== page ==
These students are your ultimate sampling units—they form final sample that you will collect data from.

Advantages and disadvantages

Multistage sampling is effective and flexible with large samples, but it may be difficult to ensure your sample is representative of the population.

Advantages

  • You don’t need to start with a sampling frame of your target population.
  • Compared to a simple random sample, it’s relatively inexpensive and effective when you have a large or geographically dispersed population.
  • It’s flexible—you can vary sampling methods between stages based on what’s appropriate or feasible.

Disadvantages

  • Compared to simple random samples, you’ll need a larger sample size for a multistage sample to achieve the same statistical inference properties.
  • The best choice of sampling method at each stage is very subjective, so you’ll need clear reasoning for your decision.
  • It can lead to unrepresentative samples because large sections of populations may not be selected for sampling.

Frequently asked questions about multistage sampling

What is probability sampling?

Probability sampling means that every member of the target population has a known chance of being included in the sample.

Probability sampling methods include simple random sampling, systematic sampling, stratified sampling, and cluster sampling.

What is multistage sampling?

In multistage sampling, or multistage cluster sampling, you draw a sample from a population using smaller and smaller groups at each stage.

This method is often used to collect data from a large, geographically spread group of people in national surveys, for example. You take advantage of hierarchical groupings (e.g., from state to city to neighborhood) to create a sample that’s less expensive and time-consuming to collect data from.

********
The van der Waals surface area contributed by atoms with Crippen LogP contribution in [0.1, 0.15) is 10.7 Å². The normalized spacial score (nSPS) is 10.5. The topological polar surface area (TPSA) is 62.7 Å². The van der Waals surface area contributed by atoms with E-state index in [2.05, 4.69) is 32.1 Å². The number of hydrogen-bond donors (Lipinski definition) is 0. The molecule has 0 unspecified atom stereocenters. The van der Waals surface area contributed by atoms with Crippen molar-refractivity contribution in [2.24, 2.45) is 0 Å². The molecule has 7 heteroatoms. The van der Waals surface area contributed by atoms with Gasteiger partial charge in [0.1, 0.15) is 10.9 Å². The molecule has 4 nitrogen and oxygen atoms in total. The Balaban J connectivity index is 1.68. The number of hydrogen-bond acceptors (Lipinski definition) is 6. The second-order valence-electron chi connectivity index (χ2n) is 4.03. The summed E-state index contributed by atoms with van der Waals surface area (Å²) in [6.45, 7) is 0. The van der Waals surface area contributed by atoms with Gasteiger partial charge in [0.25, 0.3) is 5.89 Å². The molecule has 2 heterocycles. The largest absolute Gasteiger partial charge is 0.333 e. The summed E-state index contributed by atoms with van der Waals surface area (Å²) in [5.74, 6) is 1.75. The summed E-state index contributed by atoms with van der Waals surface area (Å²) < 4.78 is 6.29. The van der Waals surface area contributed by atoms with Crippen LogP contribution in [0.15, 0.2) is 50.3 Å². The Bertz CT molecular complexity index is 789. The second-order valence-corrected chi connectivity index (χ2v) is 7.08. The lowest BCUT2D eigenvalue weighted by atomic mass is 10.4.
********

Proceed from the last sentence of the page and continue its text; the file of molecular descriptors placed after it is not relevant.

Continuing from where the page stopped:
Is multistage sampling a probability sampling method?

In multistage sampling, you can use probability or non-probability sampling methods.

For a probability sample, you have to probability sampling at every stage. You can mix it up by using simple random sampling, systematic sampling, or stratified sampling to select units at different stages, depending on what is applicable and relevant to your study.

What are the pros and cons of multistage sampling?

Multistage sampling can simplify data collection when you have large, geographically spread samples, and you can obtain a probability sample without a complete sampling frame.

But multistage sampling may not lead to a representative sample, and larger samples are needed for multistage samples to achieve the statistical properties of simple random samples.

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Pritha Bhandari

Pritha has an academic background in English, psychology and cognitive neuroscience. As an interdisciplinary researcher, she enjoys writing articles explaining tricky research concepts for students and academics.